Prayer Box Confused for Dangerous Device on Plane - NBC 10 Philadelphia

Prayer Box Confused for Dangerous Device on Plane

Teen praying on plane accidentally seen as a danger

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    NEWSLETTERS

    Mistaken Tefillin Forces Planes Into Emergency Landing

    A Kentucky-bound plane was forced to make and emergency landing Thursday when a flight attendant thought that a teen's tefillin was some sort of terrorist device. (Published Thursday, Jan. 21, 2010)

    A Jewish teenager who was praying on a plane and wearing a religious object made one of the flight crew members so nervous the plane was diverted to land immediately at Philadelphia International Airport Thursday morning.

    The airport went into Emergency Response mode for what turned out to be a big cultural misunderstanding.

    The 17-year-old was wearing Tefillin -- a Jewish religious object that has two boxes attached to leather straps that go around the head and arm.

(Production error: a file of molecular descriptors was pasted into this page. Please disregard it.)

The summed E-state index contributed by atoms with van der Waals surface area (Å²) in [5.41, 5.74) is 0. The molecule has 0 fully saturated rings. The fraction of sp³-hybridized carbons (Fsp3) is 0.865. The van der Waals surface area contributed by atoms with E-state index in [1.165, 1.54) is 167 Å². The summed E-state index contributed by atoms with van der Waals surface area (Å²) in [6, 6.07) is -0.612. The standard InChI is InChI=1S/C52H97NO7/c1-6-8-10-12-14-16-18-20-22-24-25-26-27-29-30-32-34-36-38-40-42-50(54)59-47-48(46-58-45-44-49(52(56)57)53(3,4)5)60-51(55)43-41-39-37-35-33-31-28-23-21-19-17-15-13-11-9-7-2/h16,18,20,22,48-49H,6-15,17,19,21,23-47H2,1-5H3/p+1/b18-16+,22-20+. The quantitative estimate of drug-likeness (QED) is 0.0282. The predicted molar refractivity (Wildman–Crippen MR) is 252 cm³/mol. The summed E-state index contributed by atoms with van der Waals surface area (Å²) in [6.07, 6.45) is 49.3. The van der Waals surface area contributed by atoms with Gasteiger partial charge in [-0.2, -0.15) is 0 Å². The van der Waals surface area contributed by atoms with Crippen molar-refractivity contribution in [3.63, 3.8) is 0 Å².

One of the flight crew was alarmed. Police said she had no idea what it was and even though the teen tried to explain he was just saying his morning prayers, the pilots decided to take no chances.

    Tefillin Causes Emergency Landing

    [PHI] Tefillin Causes Emergency Landing
    Who would've thought that a 17-year-old boy's Jewish prayer could lead to an emergency landing on a US Airways flight at Philly International? Police say there was no threat at any time. So does the grandmother.
    (Published Thursday, Jan. 21, 2010)

    The US Airways Express plane -- operated by Chautauqua Airlines -- was flying from LaGuardia to Louisville, Ky. when the crew radioed in to the tower at Philadelphia International explaining the circumstances and asking to land.

    All 18 passengers -- except for the teen -- were evacuated.

    The bomb squad, anti-terrorism squad, FBI and TSA all swarmed in.

    They searched the plane and found nothing out of the ordinary. And when they interviewed the teenager, they figured out quickly that there was no threat at all.

    The whole thing seemed to just be a major misunderstanding, the FBI said.

    The teen was with his younger sister, who was so distraught she was crying. The siblings were simply on a visit to see their grandmother.

    "They are religious kids they say their morning prayers," said the grandmother.

    The rest of the passengers went on to Kentucky on another flight. The boy and his sister eventually boarded a later flight to Kentucky on Thursday afternoon.